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7 Steps to Avoid Backpack Injuries

Published on Aug. 19, 2021

Do your children’s backpacks seem to be growing as quickly as they are? Most kids rely on backpacks to safely carry books and supplies to and from school and activities. But a backpack can become too heavy rather quickly. It may sound silly at first, but heavy backpacks can cause back, neck, and shoulder pain, as well as posture problems.

Carrying a heavy load can be tricky for kids. They may arch their back, bend forward, twist, or lean to one side if they aren’t schooled on proper posture. These positions can change their spinal alignment in such a way that the discs aren’t absorbing shock as they should, leading to injured muscles and joints. It can also interfere with general posture, and in rare cases, nerve damage.

“Every year we see a handful of kids who come in with acute back pain at the beginning of the school year, and a lot of time it is due to ill-fitting backpacks – especially in our middle schoolers and our high schoolers, since they’re carrying a heavy load,” says Dr. Stephanie Galdes, DO, FAAP, a pediatrician with Munson Healthcare’s Kids Creek Children’s Clinic in Traverse City. “It’s always a good idea, even with your elementary kids, to try on that backpack, make sure it fits good, make sure they can fit all their needed supplies in.”


Choosing the right backpack

Protecting your child’s back begins with choosing the right backpack. Pick backpacks for your children that have the following traits:

  • Lightweight, but strong fabric (think cotton canvas or nylon)
  • Two wide, padded shoulder straps (not just 1 strap)
  • A padded back to protect against sharp objects inside the bag
  • A waist and chest strap to help keep the bag stable
  • Appropriately sized (isn't wider than your child's torso or hanging more than 4 inches below the waist)

Rolling backpacks

A rolling backpack can be useful if your child is unable to carry a backpack. However, keep in mind that a rolling pack can be challenging to carry upstairs. It may also be hard to roll over bumpy ground or in snow.

Furthermore, the American Chiropractic Association recommends using rolling backpacks on a limited basis for students who are physically unable to carry a backpack. This is because it may clutter school hallways, resulting in dangerous trips, and falls.

Think about how your child will need to use the bag. In some cases, it may not be the best choice. Consider talking to your child’s teacher and/or administrative staff about how they can best accommodate your child’s needs.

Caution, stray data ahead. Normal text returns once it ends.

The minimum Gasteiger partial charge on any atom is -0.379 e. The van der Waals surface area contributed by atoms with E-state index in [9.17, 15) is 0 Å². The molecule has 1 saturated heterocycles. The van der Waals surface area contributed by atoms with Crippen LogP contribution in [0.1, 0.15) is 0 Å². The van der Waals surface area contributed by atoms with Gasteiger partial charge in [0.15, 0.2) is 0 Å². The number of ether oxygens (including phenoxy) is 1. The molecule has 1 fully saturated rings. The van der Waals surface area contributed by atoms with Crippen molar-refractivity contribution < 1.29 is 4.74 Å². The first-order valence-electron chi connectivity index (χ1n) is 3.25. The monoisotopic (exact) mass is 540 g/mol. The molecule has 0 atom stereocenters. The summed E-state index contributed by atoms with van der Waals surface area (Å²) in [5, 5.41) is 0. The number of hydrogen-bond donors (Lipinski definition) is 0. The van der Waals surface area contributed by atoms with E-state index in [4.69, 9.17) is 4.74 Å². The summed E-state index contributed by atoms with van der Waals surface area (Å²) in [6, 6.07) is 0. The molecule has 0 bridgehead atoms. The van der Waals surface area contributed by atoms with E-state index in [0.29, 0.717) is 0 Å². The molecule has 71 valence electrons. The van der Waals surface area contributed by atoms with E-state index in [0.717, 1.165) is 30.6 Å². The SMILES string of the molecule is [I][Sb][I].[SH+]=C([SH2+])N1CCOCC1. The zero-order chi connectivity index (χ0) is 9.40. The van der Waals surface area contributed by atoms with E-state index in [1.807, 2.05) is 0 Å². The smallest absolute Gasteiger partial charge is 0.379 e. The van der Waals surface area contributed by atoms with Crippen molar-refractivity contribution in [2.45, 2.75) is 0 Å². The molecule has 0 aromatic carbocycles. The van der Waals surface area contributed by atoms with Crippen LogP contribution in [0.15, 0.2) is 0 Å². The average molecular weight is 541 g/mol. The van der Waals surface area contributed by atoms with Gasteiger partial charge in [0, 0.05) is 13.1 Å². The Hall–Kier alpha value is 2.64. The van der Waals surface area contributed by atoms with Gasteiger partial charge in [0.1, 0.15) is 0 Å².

Wearing a backpack safely

Safe backpack use begins with conversations – and some assistance – at home. Review these must-do safety tips with them until you’re sure they’re routinely putting them into practice:

  • Pack light. The backpack should be at a comfortable weight. Weigh it on a scale. When full, it shouldn’t be more than five-to-ten percent of your child’s body weight.
  • Organize the backpack well. Place heavy items low, towards the center of the backpack.
  • Only carry what’s needed. Make sure your children know not to carry a whole day’s worth of books and supplies at once. Tell them to make trips to their locker during the day.
  • Use both shoulder straps. Slinging a backpack over one shoulder may seem “cool,” but it can strain muscles and increase spine curvature, so be sure kids always use both shoulder straps. Explain that using both straps helps to spread the weight and promote good posture.
  • Use care when putting on and taking off backpacks. Children should avoid twisting too much. When picking up a heavy backpack, bend with both knees – never at the waist.
  • Place the backpack evenly in the middle of the back. Backpacks should sit about two inches above the waist. This will help prevent awkward postures.
  • Tighten and loosen the straps as needed. The straps should be snug while wearing the pack. This helps hold the pack firmly to the body. Teach your child how to loosen the straps before removing his/her pack to make it easier to take off.

If your child has pain from a backpack

  • Talk with your child about any discomfort he or she is feeling. If your child has pain or numbness in the arm or legs from the bag, talk with the school about ways to lighten the load.
  • Make sure the school allows trips to lockers as needed. If the pain continues, talk with your child’s healthcare provider.
  • Observe as your child puts on/removes the backpack. Go over safe backpack practices as needed.

Have You Scheduled a Well-Child Visit?

Contact your pediatrician to schedule your child's next well-care visit. If you don’t have a pediatrician, reach out to Munson Healthcare Find-a-Doctor at 231-935-5886 or FindADoctor@mhc.net. Our team will help you find a qualified pediatrician near you.

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Have health questions about your little ones…or you? Ask-A-Nurse.

Questions about teething? Fevers? Earaches? COVID-19 and kids? Or, any general health questions for you too! If you have questions, call Munson Healthcare Ask-a-Nurse at 231-935-0951 to discuss symptoms. Our registered nurses are answering health questions for all ages daily from 7 am to 11 pm at no charge to you.

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